These ten criteria are the following: (1) receipt of lesser nationally or internationally recognized prizes or awards for excellence; (2) membership in associations in the field that demand outstanding achievement of their members; (3) published material about the alien in profession or major trade publications or other media; (4) evidence that the alien has been asked to judge the work of others, either individually or in a panel; (5) evidence of original contributions of major significance to the field; (6) authorship of scholarly articles; (7) display of the alien’s work at artistic exhibitions or showcases; (8) evidence of performance in a leading or critical role for organizations that have a distinguished reputation; (9) evidence of high remuneration in relation to others in the field; and (10) evidence of commercial success in the performing arts.

The foreign national may submit other comparable evidence if these criteria do not readily apply to his field of expertise.

In adjudicating EB-1 petitions, USCIS officers will take a two-part approach. The adjudicator will first look at the evidence to count how many evidentiary prongs were met. If at least three of the criteria were met, the adjudicator will find that the self-petitioner or the beneficiary has established the minimum eligibility requirement to qualify as an alien of extraordinary ability and proceed to the next step.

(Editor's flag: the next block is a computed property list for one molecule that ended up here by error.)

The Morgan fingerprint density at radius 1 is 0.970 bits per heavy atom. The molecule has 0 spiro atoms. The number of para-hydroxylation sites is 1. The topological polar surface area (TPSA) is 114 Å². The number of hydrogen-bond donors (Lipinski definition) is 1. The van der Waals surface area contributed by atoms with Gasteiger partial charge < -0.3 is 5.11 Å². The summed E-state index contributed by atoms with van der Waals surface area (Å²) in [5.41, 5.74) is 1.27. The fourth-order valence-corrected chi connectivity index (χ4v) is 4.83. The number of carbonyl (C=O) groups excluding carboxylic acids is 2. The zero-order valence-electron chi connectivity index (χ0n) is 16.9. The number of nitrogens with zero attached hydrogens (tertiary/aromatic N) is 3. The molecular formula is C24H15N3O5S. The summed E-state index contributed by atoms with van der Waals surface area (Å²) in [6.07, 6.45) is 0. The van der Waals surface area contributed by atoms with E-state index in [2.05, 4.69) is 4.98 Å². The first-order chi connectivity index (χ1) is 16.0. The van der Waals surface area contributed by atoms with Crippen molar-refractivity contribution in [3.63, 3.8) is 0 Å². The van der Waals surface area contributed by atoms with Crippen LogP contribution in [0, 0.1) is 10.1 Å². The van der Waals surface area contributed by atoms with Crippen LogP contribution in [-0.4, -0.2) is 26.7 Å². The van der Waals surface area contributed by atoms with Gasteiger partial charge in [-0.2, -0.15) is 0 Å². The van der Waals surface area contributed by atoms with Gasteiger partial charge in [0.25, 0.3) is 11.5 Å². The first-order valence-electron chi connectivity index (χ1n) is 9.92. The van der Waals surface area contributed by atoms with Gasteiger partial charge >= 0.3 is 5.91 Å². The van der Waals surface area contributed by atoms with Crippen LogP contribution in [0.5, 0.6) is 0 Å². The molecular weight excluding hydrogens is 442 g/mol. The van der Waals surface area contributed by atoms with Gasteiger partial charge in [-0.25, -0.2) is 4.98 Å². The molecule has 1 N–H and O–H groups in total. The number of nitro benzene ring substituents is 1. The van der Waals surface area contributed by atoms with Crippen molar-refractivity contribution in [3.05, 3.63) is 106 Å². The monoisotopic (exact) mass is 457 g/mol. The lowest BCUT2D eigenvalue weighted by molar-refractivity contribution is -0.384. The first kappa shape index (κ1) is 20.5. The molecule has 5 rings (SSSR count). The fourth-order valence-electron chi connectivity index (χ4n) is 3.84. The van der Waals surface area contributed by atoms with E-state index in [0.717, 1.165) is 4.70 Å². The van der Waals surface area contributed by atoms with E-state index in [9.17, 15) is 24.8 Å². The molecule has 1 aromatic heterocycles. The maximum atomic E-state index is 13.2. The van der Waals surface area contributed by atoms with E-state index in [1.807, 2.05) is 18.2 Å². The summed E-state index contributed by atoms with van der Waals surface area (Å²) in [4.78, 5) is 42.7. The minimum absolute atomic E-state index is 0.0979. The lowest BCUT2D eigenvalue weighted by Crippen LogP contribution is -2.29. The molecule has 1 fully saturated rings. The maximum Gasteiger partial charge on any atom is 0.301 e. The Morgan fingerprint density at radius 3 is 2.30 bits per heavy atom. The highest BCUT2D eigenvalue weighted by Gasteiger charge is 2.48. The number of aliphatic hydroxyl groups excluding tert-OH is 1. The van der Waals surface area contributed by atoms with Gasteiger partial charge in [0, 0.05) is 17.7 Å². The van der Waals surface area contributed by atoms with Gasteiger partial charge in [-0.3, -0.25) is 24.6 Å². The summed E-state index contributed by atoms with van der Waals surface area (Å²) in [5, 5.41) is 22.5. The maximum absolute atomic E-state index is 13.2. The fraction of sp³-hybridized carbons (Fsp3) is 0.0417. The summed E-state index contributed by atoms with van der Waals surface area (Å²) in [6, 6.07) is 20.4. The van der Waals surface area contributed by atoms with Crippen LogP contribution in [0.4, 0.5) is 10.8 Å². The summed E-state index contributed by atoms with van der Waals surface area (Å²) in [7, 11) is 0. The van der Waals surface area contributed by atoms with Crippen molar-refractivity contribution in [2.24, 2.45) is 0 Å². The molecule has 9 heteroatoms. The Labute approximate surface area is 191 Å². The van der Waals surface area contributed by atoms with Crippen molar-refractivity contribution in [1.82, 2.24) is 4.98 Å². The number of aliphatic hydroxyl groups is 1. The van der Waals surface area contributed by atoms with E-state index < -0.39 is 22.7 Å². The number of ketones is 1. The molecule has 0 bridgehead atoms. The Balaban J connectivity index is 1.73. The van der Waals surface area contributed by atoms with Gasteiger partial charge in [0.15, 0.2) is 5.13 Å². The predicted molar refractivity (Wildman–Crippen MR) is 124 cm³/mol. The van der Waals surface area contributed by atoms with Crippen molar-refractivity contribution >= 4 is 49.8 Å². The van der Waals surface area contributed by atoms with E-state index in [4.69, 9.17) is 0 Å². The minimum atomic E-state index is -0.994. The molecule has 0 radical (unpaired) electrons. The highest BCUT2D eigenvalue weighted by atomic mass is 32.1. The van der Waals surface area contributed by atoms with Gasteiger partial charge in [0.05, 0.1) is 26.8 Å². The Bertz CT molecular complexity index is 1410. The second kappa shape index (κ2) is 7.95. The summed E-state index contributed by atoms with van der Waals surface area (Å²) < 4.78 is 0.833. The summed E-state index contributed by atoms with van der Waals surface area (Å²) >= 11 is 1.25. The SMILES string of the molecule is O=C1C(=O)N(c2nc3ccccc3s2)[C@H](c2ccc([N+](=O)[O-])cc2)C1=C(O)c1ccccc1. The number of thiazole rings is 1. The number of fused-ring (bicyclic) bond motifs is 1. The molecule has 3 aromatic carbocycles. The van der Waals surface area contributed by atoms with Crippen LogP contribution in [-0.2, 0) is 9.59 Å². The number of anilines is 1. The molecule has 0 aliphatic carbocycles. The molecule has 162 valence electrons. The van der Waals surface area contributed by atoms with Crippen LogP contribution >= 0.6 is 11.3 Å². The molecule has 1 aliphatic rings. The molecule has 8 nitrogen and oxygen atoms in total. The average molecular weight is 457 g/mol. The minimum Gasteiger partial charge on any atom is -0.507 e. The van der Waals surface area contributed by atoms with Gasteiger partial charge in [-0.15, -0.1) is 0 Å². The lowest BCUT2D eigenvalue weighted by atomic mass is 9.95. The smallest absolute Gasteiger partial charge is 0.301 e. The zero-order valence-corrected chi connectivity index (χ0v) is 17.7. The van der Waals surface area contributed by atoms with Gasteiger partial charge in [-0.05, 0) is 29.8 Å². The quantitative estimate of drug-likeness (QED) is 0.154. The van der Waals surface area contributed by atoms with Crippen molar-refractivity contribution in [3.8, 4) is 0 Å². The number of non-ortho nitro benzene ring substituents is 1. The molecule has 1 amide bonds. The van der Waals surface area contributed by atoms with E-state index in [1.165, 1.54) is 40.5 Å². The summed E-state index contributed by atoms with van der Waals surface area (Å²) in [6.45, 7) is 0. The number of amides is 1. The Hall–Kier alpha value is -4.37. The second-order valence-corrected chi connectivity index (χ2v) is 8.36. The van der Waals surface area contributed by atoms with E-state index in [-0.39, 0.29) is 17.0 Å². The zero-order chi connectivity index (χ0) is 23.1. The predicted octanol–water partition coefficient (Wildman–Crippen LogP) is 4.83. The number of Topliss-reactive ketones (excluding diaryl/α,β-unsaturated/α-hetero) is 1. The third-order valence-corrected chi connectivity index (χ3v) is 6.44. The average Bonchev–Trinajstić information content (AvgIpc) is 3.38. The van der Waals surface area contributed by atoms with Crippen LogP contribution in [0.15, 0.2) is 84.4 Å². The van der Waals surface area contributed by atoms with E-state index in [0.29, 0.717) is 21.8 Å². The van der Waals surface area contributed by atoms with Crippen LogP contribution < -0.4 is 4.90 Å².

The adjudicator will look at the evidence in totality and find out whether the foreign national meets the required level of expertise for the category. The evidence must show that he has the level of expertise of that small percentage of individuals who have risen to the very top of their field of endeavor, and that he has sustained national or international acclaim and his achievements have been recognized in his field of expertise.

Additionally, the foreign national must seek to continue working in the same field of endeavor and that his entry will substantially benefit prospectively the U.S.

Because of its very strict requirements, the EB-1category is certainly not for everyone. But for those who can meet demonstrate eligibility as aliens of extraordinary ability, it offers the one of the fastest routes to permanent residence.